On the date of accident, Petitioner was conducting an investigation regarding the placement of a parolee. He parked on the wrong side of the street so the driver’s door was on the curb side. He explained that he did this so other patrol cars would notice he was there. He shimmied out of the car, while wearing a side arm and protective vest. Petitioner place his foot down to exit the car. He was wearing hiking boots and he stepped into a low spot in the grass. He felt his left knee pop and twist. He continued the investigation, but his left knee felt strange. Petitioner emailed his supervisor about the incident and spent the rest of the day completing paperwork.
Petitioner sought medical treatment for his left knee. Petitioner underwent an MRI study, which revealed a lateral meniscal tear. Petitioner was eventually released to return to work without restrictions. At the request of his attorney, Petitioner was examined by Dr. Chudik almost three years later. Dr. Chudik confirmed that the accident caused a meniscal tear. He noted that Petitioner could continue to work without restrictions, but that Petitioner remained symptomatic.
The Arbitrator found that Petitioner sustained accidental injuries that arose out of and in the course of his employment. The Arbitrator found that Petitioner was a traveling employee. Respondent argued that Petitioner’s injury was not foreseeable since he did not fall and there was no evidence that the grass was defective. The Commission disagreed and stated that it was unrebutted that Petitioner stepped in a low spot and it was foreseeable that a parole agent, acting in the course of his regular duties, would encounter hazards at various locations. The Commission found that the act was also distinctly associated with Petitioner’s employment since he was acting in the ordinary course of his employment. The Commission further noted that the injury was caused by a hazard on the property. Accordingly, the Commission found that Petitioner sustained a compensable accident.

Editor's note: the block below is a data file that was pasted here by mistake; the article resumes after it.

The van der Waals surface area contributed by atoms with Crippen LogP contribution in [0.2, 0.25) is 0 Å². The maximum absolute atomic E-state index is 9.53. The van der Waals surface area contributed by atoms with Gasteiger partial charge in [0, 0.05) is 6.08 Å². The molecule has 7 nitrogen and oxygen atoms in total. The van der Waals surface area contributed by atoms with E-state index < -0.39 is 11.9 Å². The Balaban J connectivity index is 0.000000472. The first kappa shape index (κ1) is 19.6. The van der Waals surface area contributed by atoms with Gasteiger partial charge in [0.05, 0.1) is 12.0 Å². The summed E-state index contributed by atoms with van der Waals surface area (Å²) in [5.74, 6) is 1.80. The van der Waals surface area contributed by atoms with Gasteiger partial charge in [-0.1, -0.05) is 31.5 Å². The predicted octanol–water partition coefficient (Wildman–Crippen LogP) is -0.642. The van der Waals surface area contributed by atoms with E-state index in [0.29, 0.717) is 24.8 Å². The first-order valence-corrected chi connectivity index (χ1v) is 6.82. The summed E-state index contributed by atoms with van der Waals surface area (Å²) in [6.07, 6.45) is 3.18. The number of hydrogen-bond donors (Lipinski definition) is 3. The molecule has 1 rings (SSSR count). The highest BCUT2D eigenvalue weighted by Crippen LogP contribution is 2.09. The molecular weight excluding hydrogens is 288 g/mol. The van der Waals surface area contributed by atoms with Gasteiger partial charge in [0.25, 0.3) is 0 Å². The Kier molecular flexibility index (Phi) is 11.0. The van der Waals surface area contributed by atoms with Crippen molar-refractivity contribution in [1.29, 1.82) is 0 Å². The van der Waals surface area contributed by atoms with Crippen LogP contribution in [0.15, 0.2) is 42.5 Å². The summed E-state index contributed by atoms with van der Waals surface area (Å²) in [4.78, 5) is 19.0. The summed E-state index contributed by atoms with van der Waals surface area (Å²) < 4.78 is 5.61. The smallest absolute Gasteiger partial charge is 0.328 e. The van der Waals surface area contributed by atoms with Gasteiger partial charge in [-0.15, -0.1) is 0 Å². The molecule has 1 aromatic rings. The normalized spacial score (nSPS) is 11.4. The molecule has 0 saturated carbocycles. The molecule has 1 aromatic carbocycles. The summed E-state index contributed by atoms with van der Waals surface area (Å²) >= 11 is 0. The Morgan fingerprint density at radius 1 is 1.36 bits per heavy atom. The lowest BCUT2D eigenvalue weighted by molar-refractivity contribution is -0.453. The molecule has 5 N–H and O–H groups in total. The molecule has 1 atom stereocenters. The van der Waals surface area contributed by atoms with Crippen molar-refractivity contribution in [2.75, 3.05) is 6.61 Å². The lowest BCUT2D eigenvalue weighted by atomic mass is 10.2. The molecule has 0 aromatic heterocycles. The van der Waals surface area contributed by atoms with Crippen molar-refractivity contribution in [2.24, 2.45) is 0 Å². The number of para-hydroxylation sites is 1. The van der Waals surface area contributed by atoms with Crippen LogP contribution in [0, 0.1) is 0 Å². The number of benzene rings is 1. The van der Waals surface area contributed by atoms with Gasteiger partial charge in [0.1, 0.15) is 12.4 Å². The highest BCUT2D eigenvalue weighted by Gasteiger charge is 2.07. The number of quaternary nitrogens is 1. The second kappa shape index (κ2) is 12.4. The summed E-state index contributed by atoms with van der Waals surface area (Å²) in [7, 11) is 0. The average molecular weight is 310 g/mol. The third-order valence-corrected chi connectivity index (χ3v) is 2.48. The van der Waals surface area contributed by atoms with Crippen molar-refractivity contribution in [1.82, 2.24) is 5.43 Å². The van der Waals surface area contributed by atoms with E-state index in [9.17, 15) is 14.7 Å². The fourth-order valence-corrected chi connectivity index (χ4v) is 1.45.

The Arbitrator found that Petitioner’s knee condition was causally connected to the work-related accident. Respondent argued that the Commission should find that Petitioner reached maximum medical improvement in 2015 and discount Dr. Chudik’s report as not credible. The Commission agreed with Respondent. The Commission noted that Petitioner was released from medical care in 2015 and reported no symptoms. Further, he did not seek any medical treatment despite stating that he continued to experience symptoms in his left knee. Accordingly, the Commission found that Petitioner reached maximum medical improvement in 2015 and the gap in treatment broke the chain of causation. Further, the Commission found there was no causal connection between the work accident and any symptoms in the right knee.
The Commission modified the Arbitrator’s award of medical expenses based on causation. It awarded payment of medical bills through the date of maximum medical improvement. The Commission corrected the Arbitrator’s award of temporary total disability benefits since it reflected the incorrect number of weeks.